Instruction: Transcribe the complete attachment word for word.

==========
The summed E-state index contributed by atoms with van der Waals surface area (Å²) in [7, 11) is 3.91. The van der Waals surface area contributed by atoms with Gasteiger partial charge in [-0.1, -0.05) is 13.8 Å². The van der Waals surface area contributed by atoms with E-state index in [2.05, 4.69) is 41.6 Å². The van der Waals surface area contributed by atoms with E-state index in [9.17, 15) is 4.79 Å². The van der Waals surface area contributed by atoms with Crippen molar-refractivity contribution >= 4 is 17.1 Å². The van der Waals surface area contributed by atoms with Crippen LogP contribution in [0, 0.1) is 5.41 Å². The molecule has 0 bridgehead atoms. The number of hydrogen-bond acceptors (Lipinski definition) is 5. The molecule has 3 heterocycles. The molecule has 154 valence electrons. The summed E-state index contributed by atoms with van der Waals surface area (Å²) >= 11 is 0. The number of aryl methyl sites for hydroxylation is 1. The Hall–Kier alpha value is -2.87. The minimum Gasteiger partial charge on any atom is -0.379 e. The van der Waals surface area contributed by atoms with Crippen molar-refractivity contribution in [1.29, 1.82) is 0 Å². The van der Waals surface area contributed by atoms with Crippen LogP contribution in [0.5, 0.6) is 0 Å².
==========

The summed E-state index contributed by atoms with van der Waals surface area (Å²) in [7, 11) is 3.91. The van der Waals surface area contributed by atoms with Gasteiger partial charge in [-0.1, -0.05) is 13.8 Å². The van der Waals surface area contributed by atoms with E-state index in [2.05, 4.69) is 41.6 Å². The van der Waals surface area contributed by atoms with E-state index in [9.17, 15) is 4.79 Å². The van der Waals surface area contributed by atoms with Crippen molar-refractivity contribution >= 4 is 17.1 Å². The van der Waals surface area contributed by atoms with Crippen LogP contribution in [0, 0.1) is 5.41 Å². The molecule has 0 bridgehead atoms. The number of hydrogen-bond acceptors (Lipinski definition) is 5. The molecule has 3 heterocycles. The molecule has 154 valence electrons. The summed E-state index contributed by atoms with van der Waals surface area (Å²) >= 11 is 0. The number of aryl methyl sites for hydroxylation is 1. The Hall–Kier alpha value is -2.87. The minimum Gasteiger partial charge on any atom is -0.379 e. The van der Waals surface area contributed by atoms with Crippen molar-refractivity contribution in [1.29, 1.82) is 0 Å². The van der Waals surface area contributed by atoms with Crippen LogP contribution in [0.5, 0.6) is 0 Å².